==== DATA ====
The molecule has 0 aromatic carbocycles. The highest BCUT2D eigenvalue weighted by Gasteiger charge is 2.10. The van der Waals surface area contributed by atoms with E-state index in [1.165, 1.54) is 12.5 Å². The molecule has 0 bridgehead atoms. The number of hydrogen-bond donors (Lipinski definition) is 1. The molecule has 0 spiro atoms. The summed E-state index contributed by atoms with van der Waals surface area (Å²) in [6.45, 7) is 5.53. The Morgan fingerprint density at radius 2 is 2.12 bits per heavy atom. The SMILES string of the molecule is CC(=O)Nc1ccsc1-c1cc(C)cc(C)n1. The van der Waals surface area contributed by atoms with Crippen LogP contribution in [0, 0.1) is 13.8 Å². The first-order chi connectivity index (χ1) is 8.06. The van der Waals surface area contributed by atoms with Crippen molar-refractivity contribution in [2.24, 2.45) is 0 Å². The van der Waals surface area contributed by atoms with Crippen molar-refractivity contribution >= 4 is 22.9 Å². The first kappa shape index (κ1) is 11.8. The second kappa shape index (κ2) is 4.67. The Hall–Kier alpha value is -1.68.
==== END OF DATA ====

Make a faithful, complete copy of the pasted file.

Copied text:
The molecule has 0 aromatic carbocycles. The highest BCUT2D eigenvalue weighted by Gasteiger charge is 2.10. The van der Waals surface area contributed by atoms with E-state index in [1.165, 1.54) is 12.5 Å². The molecule has 0 bridgehead atoms. The number of hydrogen-bond donors (Lipinski definition) is 1. The molecule has 0 spiro atoms. The summed E-state index contributed by atoms with van der Waals surface area (Å²) in [6.45, 7) is 5.53. The Morgan fingerprint density at radius 2 is 2.12 bits per heavy atom. The SMILES string of the molecule is CC(=O)Nc1ccsc1-c1cc(C)cc(C)n1. The van der Waals surface area contributed by atoms with Crippen LogP contribution in [0, 0.1) is 13.8 Å². The first-order chi connectivity index (χ1) is 8.06. The van der Waals surface area contributed by atoms with Crippen molar-refractivity contribution in [2.24, 2.45) is 0 Å². The van der Waals surface area contributed by atoms with Crippen molar-refractivity contribution >= 4 is 22.9 Å². The first kappa shape index (κ1) is 11.8. The second kappa shape index (κ2) is 4.67. The Hall–Kier alpha value is -1.68.